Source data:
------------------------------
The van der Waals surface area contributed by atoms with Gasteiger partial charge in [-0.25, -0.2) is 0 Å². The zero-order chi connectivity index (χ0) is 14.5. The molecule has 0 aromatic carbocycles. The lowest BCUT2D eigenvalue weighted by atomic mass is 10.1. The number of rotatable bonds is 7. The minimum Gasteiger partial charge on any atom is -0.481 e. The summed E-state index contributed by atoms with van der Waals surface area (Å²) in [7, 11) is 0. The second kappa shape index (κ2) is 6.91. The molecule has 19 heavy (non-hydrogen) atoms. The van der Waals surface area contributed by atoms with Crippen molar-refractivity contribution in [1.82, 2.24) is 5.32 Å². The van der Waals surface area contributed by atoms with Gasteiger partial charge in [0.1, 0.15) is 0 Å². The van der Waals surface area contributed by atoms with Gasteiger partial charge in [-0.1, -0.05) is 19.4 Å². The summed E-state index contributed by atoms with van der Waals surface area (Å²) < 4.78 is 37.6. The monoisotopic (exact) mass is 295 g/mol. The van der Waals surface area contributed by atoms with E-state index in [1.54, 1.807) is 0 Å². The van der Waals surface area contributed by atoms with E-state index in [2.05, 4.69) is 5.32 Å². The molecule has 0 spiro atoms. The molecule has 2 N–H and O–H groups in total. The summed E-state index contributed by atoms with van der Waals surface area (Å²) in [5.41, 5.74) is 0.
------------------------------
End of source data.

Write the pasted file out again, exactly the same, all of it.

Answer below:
The van der Waals surface area contributed by atoms with Gasteiger partial charge in [-0.25, -0.2) is 0 Å². The zero-order chi connectivity index (χ0) is 14.5. The molecule has 0 aromatic carbocycles. The lowest BCUT2D eigenvalue weighted by atomic mass is 10.1. The number of rotatable bonds is 7. The minimum Gasteiger partial charge on any atom is -0.481 e. The summed E-state index contributed by atoms with van der Waals surface area (Å²) in [7, 11) is 0. The second kappa shape index (κ2) is 6.91. The molecule has 19 heavy (non-hydrogen) atoms. The van der Waals surface area contributed by atoms with Crippen molar-refractivity contribution in [1.82, 2.24) is 5.32 Å². The van der Waals surface area contributed by atoms with Gasteiger partial charge in [0.1, 0.15) is 0 Å². The van der Waals surface area contributed by atoms with Gasteiger partial charge in [-0.1, -0.05) is 19.4 Å². The summed E-state index contributed by atoms with van der Waals surface area (Å²) < 4.78 is 37.6. The monoisotopic (exact) mass is 295 g/mol. The van der Waals surface area contributed by atoms with E-state index in [1.54, 1.807) is 0 Å². The van der Waals surface area contributed by atoms with E-state index in [2.05, 4.69) is 5.32 Å². The molecule has 0 spiro atoms. The molecule has 2 N–H and O–H groups in total. The summed E-state index contributed by atoms with van der Waals surface area (Å²) in [5.41, 5.74) is 0.